Nourbese Flint, MA serves as the Policy Director and manager of reproductive justice programs at Black Women for Wellness (BWW). There, she directs reproductive and environmental health policy, organizes community advocacy, and manages reproductive and sexual health programming as well as civic engagement.
With her work in the policy realm and the reproductive justice world, she knows how important an intersectional approach to a topic can be. . . .
Ami Zota, ScD, MS has been working in the environmental health world since she was an undergraduate, and a main focus of her work has been looking at the intersection of environmental health and environmental justice.
Much of her research has specifically focused on “[characterizing] exposure to a wide range of environmental hazards in the general population with a real emphasis on identifying vulnerable populations or highly exposed populations,” Dr. Zota says. . . .
Meet our 20 Pioneers under 40 in Environmental Public Health: Megan Latshaw, PhD
Megan Latshaw, PhD, is all about making public health work for the people. Throughout her career, she has realized public health has the potential to affect communities.
“If you think about what it is that is killing people all around the globe, it is chronic diseases and, as we know, most chronic diseases are not infectious. The Human Genome Project has not provided the key to unlocking chronic disease; I think environmental health and epigenetics is the next frontier in figuring out how we can make the world a healthier place,” Dr. Latshaw shares. . . .
Meet our 20 Pioneers under 40 in Environmental Public Health: Sara Wylie, PhD
Sara Wylie, PhD developed an interest in science from a young age, having grown up with two developmental biologists as parents. As she got older and started asking her own questions, her focus turned to how chemicals, especially those that look like hormones to the body, can shape the life course. As she went through school and studied to be an anthropologist of science, these interests grew even more complex. . . .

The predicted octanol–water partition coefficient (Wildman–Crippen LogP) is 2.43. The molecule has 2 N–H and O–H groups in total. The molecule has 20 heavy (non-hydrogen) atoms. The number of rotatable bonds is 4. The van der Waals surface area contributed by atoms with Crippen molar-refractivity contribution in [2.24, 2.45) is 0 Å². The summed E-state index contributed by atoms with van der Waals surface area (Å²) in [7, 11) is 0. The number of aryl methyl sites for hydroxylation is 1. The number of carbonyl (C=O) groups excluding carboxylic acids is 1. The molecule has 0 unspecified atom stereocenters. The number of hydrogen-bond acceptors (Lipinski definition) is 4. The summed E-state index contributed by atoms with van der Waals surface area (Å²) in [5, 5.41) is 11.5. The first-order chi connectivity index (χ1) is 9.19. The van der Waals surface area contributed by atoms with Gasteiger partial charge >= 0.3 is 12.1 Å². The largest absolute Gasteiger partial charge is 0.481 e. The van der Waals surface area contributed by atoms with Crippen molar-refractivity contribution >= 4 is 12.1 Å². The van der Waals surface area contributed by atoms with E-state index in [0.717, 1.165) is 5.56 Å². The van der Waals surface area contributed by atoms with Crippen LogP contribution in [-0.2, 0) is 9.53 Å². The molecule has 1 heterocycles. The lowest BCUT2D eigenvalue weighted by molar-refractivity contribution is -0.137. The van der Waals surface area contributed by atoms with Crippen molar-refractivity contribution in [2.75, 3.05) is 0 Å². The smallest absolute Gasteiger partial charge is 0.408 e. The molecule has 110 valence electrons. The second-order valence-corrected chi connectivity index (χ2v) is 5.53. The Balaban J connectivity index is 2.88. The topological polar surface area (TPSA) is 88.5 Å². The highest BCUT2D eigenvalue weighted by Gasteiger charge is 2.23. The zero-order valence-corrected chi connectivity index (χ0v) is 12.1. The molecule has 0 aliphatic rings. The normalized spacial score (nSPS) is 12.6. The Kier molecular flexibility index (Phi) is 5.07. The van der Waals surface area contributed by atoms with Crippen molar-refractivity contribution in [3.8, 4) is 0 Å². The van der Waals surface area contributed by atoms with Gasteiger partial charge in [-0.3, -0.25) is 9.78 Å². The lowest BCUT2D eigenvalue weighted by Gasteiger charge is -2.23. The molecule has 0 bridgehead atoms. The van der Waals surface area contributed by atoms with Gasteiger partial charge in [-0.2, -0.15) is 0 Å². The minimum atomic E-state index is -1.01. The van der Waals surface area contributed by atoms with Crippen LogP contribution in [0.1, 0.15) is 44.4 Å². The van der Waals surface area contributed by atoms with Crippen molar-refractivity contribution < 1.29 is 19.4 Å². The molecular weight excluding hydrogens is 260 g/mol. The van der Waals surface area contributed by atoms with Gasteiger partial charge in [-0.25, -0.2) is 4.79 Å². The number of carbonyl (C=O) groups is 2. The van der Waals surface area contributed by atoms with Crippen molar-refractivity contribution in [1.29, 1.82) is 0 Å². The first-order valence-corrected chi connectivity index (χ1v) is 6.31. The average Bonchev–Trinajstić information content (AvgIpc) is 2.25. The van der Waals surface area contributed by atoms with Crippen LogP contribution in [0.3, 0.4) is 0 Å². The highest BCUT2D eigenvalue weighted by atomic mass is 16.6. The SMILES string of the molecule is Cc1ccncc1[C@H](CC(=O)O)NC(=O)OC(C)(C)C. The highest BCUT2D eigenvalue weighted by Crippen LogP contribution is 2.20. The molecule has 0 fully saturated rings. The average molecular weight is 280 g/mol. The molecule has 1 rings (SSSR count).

CHE's Next Big Project
Hello CHE Friend,
My name is Emma, and I am CHE’s new Program Associate. I started with CHE in September and have learned so much in these three short months. I studied environmental health a bit during my MPH program at Columbia University Mailman School of Public Health, but my main focus was on health promotion and communications. Since starting at CHE, I have being learning all about environmental health science and listening to scientists share their work. And, I have been telling anyone and everyone I know about what I am learning because I believe this is stuff everyone should know. This is why I am so excited about starting Because Health. . . .
Like many who find themselves in environmental health, Joan Casey’s interest in studying the impacts of industrial agricultural came when she heard a startling fact.
“I got involved in doing the antibiotic use in livestock feed work because I took a course where they said that 70% of antibiotics sold for use in the US are used in animal feeds and not in human medicine. That was a really shocking statistic to me,” Dr. Casey shares. . . .
I’m Maria, and I joined CHE in April as program manager. I host our popular webinars, and I love working with leading experts in the field to bring you the latest, cutting-edge environmental health science. I’m thrilled to do this work as I’ve seen its impact: during my six years at Toxic-Free Future, where I ran the Toxics Hotline and conducted research on toxic chemicals in everyday products, my colleagues and I continually relied on CHE for the facts we needed to inform and promote our policy platforms. This resulted in state legislation to reduce environmental risks that harm our health. Through this work, I know that CHE is an invaluable link between information and action, and I have only been more convinced of this during my time at CHE.